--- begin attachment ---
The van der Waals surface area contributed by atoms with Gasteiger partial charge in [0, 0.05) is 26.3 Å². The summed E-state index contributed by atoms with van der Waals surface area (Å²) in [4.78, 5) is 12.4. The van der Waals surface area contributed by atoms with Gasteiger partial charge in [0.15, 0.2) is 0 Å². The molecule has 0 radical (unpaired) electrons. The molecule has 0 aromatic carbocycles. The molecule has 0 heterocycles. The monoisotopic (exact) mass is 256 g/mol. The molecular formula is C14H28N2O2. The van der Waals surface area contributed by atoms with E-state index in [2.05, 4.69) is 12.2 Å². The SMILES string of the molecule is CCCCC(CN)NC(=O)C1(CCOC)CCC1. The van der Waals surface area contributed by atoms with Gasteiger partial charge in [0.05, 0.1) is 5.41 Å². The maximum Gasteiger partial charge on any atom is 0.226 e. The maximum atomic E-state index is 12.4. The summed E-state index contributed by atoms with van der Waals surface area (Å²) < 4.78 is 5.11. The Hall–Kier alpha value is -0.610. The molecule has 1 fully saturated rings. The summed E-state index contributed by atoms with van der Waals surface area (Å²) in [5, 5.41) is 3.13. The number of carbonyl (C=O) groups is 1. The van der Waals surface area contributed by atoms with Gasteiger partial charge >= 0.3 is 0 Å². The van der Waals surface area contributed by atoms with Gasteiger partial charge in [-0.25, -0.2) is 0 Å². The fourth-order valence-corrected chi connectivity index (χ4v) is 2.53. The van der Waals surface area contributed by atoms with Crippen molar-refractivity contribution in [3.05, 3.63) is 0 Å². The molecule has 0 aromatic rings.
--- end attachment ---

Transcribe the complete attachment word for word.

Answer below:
The van der Waals surface area contributed by atoms with Gasteiger partial charge in [0, 0.05) is 26.3 Å². The summed E-state index contributed by atoms with van der Waals surface area (Å²) in [4.78, 5) is 12.4. The van der Waals surface area contributed by atoms with Gasteiger partial charge in [0.15, 0.2) is 0 Å². The molecule has 0 radical (unpaired) electrons. The molecule has 0 aromatic carbocycles. The molecule has 0 heterocycles. The monoisotopic (exact) mass is 256 g/mol. The molecular formula is C14H28N2O2. The van der Waals surface area contributed by atoms with E-state index in [2.05, 4.69) is 12.2 Å². The SMILES string of the molecule is CCCCC(CN)NC(=O)C1(CCOC)CCC1. The van der Waals surface area contributed by atoms with Gasteiger partial charge in [0.05, 0.1) is 5.41 Å². The maximum Gasteiger partial charge on any atom is 0.226 e. The maximum atomic E-state index is 12.4. The summed E-state index contributed by atoms with van der Waals surface area (Å²) < 4.78 is 5.11. The Hall–Kier alpha value is -0.610. The molecule has 1 fully saturated rings. The summed E-state index contributed by atoms with van der Waals surface area (Å²) in [5, 5.41) is 3.13. The number of carbonyl (C=O) groups is 1. The van der Waals surface area contributed by atoms with Gasteiger partial charge >= 0.3 is 0 Å². The van der Waals surface area contributed by atoms with Gasteiger partial charge in [-0.25, -0.2) is 0 Å². The fourth-order valence-corrected chi connectivity index (χ4v) is 2.53. The van der Waals surface area contributed by atoms with Crippen molar-refractivity contribution in [3.05, 3.63) is 0 Å². The molecule has 0 aromatic rings.